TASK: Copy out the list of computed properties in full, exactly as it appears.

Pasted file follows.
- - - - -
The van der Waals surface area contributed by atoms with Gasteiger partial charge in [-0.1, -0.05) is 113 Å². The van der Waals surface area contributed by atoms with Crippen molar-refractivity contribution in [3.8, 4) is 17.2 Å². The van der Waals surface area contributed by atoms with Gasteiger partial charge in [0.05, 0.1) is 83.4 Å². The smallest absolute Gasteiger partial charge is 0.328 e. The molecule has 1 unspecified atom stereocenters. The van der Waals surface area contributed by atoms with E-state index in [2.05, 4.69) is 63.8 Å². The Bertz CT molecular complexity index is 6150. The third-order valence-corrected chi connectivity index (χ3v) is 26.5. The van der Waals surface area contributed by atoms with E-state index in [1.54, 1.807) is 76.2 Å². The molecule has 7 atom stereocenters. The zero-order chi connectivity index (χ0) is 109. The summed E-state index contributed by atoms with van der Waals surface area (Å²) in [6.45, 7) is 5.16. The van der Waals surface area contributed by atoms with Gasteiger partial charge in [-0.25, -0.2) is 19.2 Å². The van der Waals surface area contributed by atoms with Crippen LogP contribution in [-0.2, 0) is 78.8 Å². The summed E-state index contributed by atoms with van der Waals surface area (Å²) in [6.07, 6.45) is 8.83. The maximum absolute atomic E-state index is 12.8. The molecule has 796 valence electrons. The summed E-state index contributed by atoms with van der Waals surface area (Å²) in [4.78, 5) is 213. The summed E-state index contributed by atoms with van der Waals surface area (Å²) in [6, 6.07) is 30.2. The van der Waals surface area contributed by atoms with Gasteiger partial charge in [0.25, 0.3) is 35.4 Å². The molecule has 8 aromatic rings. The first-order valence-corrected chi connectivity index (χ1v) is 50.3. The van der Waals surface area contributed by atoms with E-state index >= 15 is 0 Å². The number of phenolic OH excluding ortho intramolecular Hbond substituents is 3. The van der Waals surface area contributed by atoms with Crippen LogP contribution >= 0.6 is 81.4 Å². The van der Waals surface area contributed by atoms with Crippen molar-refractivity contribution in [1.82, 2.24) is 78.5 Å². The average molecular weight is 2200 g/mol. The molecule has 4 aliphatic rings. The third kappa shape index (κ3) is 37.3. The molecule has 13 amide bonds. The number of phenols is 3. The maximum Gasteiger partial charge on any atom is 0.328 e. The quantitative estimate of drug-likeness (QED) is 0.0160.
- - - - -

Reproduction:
The van der Waals surface area contributed by atoms with Gasteiger partial charge in [-0.1, -0.05) is 113 Å². The van der Waals surface area contributed by atoms with Crippen molar-refractivity contribution in [3.8, 4) is 17.2 Å². The van der Waals surface area contributed by atoms with Gasteiger partial charge in [0.05, 0.1) is 83.4 Å². The smallest absolute Gasteiger partial charge is 0.328 e. The molecule has 1 unspecified atom stereocenters. The van der Waals surface area contributed by atoms with E-state index in [2.05, 4.69) is 63.8 Å². The Bertz CT molecular complexity index is 6150. The third-order valence-corrected chi connectivity index (χ3v) is 26.5. The van der Waals surface area contributed by atoms with E-state index in [1.54, 1.807) is 76.2 Å². The molecule has 7 atom stereocenters. The zero-order chi connectivity index (χ0) is 109. The summed E-state index contributed by atoms with van der Waals surface area (Å²) in [6.45, 7) is 5.16. The van der Waals surface area contributed by atoms with Gasteiger partial charge in [-0.25, -0.2) is 19.2 Å². The van der Waals surface area contributed by atoms with Crippen LogP contribution in [-0.2, 0) is 78.8 Å². The summed E-state index contributed by atoms with van der Waals surface area (Å²) in [6.07, 6.45) is 8.83. The maximum absolute atomic E-state index is 12.8. The molecule has 796 valence electrons. The summed E-state index contributed by atoms with van der Waals surface area (Å²) in [4.78, 5) is 213. The summed E-state index contributed by atoms with van der Waals surface area (Å²) in [6, 6.07) is 30.2. The van der Waals surface area contributed by atoms with Gasteiger partial charge in [0.25, 0.3) is 35.4 Å². The molecule has 8 aromatic rings. The first-order valence-corrected chi connectivity index (χ1v) is 50.3. The van der Waals surface area contributed by atoms with E-state index >= 15 is 0 Å². The number of phenolic OH excluding ortho intramolecular Hbond substituents is 3. The van der Waals surface area contributed by atoms with Crippen LogP contribution >= 0.6 is 81.4 Å². The van der Waals surface area contributed by atoms with Crippen molar-refractivity contribution in [1.82, 2.24) is 78.5 Å². The average molecular weight is 2200 g/mol. The molecule has 4 aliphatic rings. The third kappa shape index (κ3) is 37.3. The molecule has 13 amide bonds. The number of phenols is 3. The maximum Gasteiger partial charge on any atom is 0.328 e. The quantitative estimate of drug-likeness (QED) is 0.0160.